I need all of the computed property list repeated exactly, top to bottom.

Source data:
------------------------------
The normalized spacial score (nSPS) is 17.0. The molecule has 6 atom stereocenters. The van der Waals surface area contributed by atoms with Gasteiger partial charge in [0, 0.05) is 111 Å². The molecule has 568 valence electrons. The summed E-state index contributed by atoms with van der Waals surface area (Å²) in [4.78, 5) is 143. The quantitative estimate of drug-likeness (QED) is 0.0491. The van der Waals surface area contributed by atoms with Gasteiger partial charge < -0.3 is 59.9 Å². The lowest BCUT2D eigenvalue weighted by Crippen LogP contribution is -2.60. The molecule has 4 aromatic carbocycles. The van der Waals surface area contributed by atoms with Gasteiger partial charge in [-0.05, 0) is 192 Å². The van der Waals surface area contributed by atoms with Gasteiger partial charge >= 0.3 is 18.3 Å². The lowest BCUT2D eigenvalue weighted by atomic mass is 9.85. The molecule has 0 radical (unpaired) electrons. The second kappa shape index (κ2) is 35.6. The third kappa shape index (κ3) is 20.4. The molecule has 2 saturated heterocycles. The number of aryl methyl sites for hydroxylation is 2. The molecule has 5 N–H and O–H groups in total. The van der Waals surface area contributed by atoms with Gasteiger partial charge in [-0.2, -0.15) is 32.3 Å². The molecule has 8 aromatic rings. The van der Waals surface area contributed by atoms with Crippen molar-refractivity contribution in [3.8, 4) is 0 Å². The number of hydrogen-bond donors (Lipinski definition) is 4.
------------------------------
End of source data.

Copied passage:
The normalized spacial score (nSPS) is 17.0. The molecule has 6 atom stereocenters. The van der Waals surface area contributed by atoms with Gasteiger partial charge in [0, 0.05) is 111 Å². The molecule has 568 valence electrons. The summed E-state index contributed by atoms with van der Waals surface area (Å²) in [4.78, 5) is 143. The quantitative estimate of drug-likeness (QED) is 0.0491. The van der Waals surface area contributed by atoms with Gasteiger partial charge < -0.3 is 59.9 Å². The lowest BCUT2D eigenvalue weighted by Crippen LogP contribution is -2.60. The molecule has 4 aromatic carbocycles. The van der Waals surface area contributed by atoms with Gasteiger partial charge in [-0.05, 0) is 192 Å². The van der Waals surface area contributed by atoms with Gasteiger partial charge >= 0.3 is 18.3 Å². The lowest BCUT2D eigenvalue weighted by atomic mass is 9.85. The molecule has 0 radical (unpaired) electrons. The second kappa shape index (κ2) is 35.6. The third kappa shape index (κ3) is 20.4. The molecule has 2 saturated heterocycles. The number of aryl methyl sites for hydroxylation is 2. The molecule has 5 N–H and O–H groups in total. The van der Waals surface area contributed by atoms with Gasteiger partial charge in [-0.2, -0.15) is 32.3 Å². The molecule has 8 aromatic rings. The van der Waals surface area contributed by atoms with Crippen molar-refractivity contribution in [3.8, 4) is 0 Å². The number of hydrogen-bond donors (Lipinski definition) is 4.